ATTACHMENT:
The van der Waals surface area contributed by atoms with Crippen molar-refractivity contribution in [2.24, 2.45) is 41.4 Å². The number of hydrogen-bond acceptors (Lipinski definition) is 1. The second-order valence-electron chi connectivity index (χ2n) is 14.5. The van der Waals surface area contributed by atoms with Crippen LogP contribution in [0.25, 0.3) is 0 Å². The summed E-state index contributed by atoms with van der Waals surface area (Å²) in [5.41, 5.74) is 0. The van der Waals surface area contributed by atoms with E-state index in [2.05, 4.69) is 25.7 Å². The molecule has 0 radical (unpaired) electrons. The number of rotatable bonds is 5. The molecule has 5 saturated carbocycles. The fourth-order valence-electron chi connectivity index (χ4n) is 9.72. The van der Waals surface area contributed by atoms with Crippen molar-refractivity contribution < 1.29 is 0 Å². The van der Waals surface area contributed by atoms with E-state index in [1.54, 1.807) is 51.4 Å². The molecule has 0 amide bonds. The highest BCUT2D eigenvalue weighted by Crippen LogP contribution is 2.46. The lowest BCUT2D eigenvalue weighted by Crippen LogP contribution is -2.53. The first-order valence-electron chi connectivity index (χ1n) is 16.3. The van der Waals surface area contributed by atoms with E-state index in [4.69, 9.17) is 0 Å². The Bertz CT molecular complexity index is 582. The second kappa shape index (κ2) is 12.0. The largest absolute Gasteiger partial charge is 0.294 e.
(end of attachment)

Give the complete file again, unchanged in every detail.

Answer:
The van der Waals surface area contributed by atoms with Crippen molar-refractivity contribution in [2.24, 2.45) is 41.4 Å². The number of hydrogen-bond acceptors (Lipinski definition) is 1. The second-order valence-electron chi connectivity index (χ2n) is 14.5. The van der Waals surface area contributed by atoms with Crippen LogP contribution in [0.25, 0.3) is 0 Å². The summed E-state index contributed by atoms with van der Waals surface area (Å²) in [5.41, 5.74) is 0. The van der Waals surface area contributed by atoms with E-state index in [2.05, 4.69) is 25.7 Å². The molecule has 0 radical (unpaired) electrons. The number of rotatable bonds is 5. The molecule has 5 saturated carbocycles. The fourth-order valence-electron chi connectivity index (χ4n) is 9.72. The van der Waals surface area contributed by atoms with Crippen molar-refractivity contribution < 1.29 is 0 Å². The van der Waals surface area contributed by atoms with E-state index in [1.54, 1.807) is 51.4 Å². The molecule has 0 amide bonds. The highest BCUT2D eigenvalue weighted by Crippen LogP contribution is 2.46. The lowest BCUT2D eigenvalue weighted by Crippen LogP contribution is -2.53. The first-order valence-electron chi connectivity index (χ1n) is 16.3. The van der Waals surface area contributed by atoms with E-state index in [4.69, 9.17) is 0 Å². The Bertz CT molecular complexity index is 582. The second kappa shape index (κ2) is 12.0. The largest absolute Gasteiger partial charge is 0.294 e.